October 25, 2014
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Rocky Point deal still not filed with court

With the fanfare deserving of the occasion, city and state officers and officials were joined by Small Business Administration district director Mark Hayward at Rocky Point on Sept. 17 to announce an agreement had been reached for the state to acquire the remaining 82 acres of the former amusement park.

Hayward was optimistic that everything would come together quickly and that the state would hold a deed to the land by Jan. 13, 2013. He said it was only a matter of days before the purchase and sales agreement would be filed with the Federal District Court, thus starting the clock on a 45-day period during which a qualified buyer could step forward and acquire the property at a 10 percent premium on the $9.65 million purchase price.

But first, the State Properties Committee had to approve the agreement. That happened on Oct. 10 and again it looked like everything would fall into place rapidly.

But as of yesterday, the SBA had still not filed the agreement with the court.

“There are a couple of technical things that need to get done,” Hayward said Tuesday without elaborating.

Despite the delay, Hayward remains optimistic that everything can come together by the end of the year and the transaction will be completed even before the Jan. 13 date in the agreement.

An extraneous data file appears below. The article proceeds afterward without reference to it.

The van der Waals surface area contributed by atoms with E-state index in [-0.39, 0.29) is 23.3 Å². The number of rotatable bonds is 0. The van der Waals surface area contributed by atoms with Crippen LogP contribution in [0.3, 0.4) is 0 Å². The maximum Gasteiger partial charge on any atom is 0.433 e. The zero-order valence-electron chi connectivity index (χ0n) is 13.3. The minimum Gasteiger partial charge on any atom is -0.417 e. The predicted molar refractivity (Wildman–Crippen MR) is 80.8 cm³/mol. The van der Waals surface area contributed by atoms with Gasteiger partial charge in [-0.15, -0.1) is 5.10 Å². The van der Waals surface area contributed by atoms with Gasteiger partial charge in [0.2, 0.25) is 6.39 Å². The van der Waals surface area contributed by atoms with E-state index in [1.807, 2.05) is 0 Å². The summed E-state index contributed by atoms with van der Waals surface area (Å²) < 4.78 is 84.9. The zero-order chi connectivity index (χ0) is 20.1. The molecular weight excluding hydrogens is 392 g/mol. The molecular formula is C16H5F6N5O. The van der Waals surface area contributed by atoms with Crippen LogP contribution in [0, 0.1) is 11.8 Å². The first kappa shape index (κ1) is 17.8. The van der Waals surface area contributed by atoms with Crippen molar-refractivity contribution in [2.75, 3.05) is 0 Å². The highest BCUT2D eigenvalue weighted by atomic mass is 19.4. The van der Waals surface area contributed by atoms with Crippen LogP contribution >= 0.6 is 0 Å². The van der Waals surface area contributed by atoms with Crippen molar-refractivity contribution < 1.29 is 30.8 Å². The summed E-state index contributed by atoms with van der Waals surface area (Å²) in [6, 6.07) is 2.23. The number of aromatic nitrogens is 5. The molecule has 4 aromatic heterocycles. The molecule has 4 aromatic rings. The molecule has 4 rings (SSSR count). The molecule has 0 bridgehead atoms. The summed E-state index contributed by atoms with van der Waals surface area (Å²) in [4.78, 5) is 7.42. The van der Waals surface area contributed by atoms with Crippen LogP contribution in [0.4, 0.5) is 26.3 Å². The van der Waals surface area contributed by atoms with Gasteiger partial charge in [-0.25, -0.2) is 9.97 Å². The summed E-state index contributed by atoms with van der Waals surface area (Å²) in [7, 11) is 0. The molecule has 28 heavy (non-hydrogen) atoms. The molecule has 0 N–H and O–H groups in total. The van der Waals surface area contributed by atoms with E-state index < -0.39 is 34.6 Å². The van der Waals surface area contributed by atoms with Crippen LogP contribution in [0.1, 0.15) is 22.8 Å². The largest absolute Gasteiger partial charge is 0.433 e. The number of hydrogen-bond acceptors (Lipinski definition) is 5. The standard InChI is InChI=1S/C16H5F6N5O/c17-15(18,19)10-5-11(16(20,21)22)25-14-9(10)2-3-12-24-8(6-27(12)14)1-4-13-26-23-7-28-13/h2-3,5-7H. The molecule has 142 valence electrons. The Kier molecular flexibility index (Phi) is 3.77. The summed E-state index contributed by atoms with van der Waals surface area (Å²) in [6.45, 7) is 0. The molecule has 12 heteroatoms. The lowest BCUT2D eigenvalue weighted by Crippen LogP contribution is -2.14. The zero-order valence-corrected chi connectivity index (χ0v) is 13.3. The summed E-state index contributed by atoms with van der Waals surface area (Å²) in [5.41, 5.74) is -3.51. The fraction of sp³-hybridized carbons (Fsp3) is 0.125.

Asked whether there has been renewed interest in the park from developers since the state and SBA have reached agreement on the price, Hayward said he hasn’t gotten any calls.

Likewise, City Planner William DePasquale has not heard of any inquiries from developers over the property.

Apart from economic conditions and the chill it has put on the housing market, the terms of the agreement with the state would have to be met by a developer. That includes preserving 50 acres of the site as open space, which would reduce the acreage that could be used for development. Furthermore, when the City Council abated taxes and liens on the land of approximately $2.3 million on Sept. 26, it was on condition of a sale to the state. A private developer would therefore need to come up with the taxes plus the 10 percent premium for a total of $12.9 million.

Asked what should happen after the state acquires the property, DePasquale said, “I think it has got to be a collaborative where all stakeholders are involved in determining the future of the property.” He suggested the process would be “fun” and should “connect with what people really love about this property.”

He said the park is a place where many people shared a good time and that future activities could include shows, concerts and fairs as well as concessions.


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